Most parents worry how much time their child is spending on digital devices. Here are the facts about screen time
Blue light is a high-energy visible light that has short wavelengths. It is known as blue light because it is on the violet-blue band of the spectrum. Blue light is naturally present in sunlight but is also something we can see from screens such as TVs, computers, smartphones and tablets.
here is currently no scientific evidence that blue light causes damage to the eyes. However, there is evidence to suggest that carrying out near tasks, involving looking at something close-up, such as using mobile devices, screen time and reading a book, can increase eye strain for those who do this for long periods of time.
Digital eye strain happens when a lot of time is spent using near vision, for example, reading on screen or playing online games. Digital eye strain does not cause permanent damage to your eyes but can be uncomfortable. One of the main symptoms is temporary blurred vision but other signs such as sore and tired eyes, dry eye and headaches are also associated with digital eye strain.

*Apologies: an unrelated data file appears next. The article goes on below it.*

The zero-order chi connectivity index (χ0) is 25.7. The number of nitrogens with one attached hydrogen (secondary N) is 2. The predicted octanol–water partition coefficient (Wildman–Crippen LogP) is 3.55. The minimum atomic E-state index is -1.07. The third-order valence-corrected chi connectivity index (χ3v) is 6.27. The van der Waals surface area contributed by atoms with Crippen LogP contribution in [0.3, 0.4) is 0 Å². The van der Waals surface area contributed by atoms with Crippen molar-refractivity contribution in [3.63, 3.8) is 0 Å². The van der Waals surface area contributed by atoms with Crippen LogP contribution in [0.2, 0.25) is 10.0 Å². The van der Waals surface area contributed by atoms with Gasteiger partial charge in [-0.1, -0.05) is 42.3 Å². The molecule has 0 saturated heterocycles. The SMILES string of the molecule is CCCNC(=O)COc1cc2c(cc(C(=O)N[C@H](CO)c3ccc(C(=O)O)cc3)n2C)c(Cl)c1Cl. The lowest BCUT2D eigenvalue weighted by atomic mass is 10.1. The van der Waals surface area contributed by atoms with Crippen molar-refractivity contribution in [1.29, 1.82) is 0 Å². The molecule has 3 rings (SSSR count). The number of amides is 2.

Using screens close to bedtime may contribute to poorer sleep, which may mean your child’s â€¨concentration levels are lower during the day. This may be because blue light is linked to the suppression of the hormone melatonin which makes us feel sleepy. However, there is a range of other factors linked to disrupted sleep.
Some people report that lens coatings that filter blue light make their eyes feel more comfortable or are helpful before bed, but there is no clear scientific evidence to support this. There is also no evidence that these kinds of coatings prevent eye disease.
Several studies have been carried out into the effects of blue light, and research in this area is still ongoing. Some past studies have revealed that exposure to blue light can lead to changes in animals’ eyes. However, because the time and intensity of exposure to blue light in these studies was far more than that of natural daylight and that of screens, this does not show that blue light is harmful to eyes.
Short-sightedness, or myopia, is increasing throughout the world. Family history, ethnic background, environment (living indoors, in cities) and carrying out near tasks, such as screen use, have all been linked to the development of myopia. However, there is no clear evidence to suggest that screen time alone is the direct cause. But, there is good evidence to suggest that children who spend more time outdoors are at lower risk of developing short-sightedness
The Association of Optometrists have created some useful videos highlighting key tips and advice on our eye health, click the link below to view 5 tips for protecting your children's eyes
Association of Optometrists: 5 tips for protecting your children's eyes
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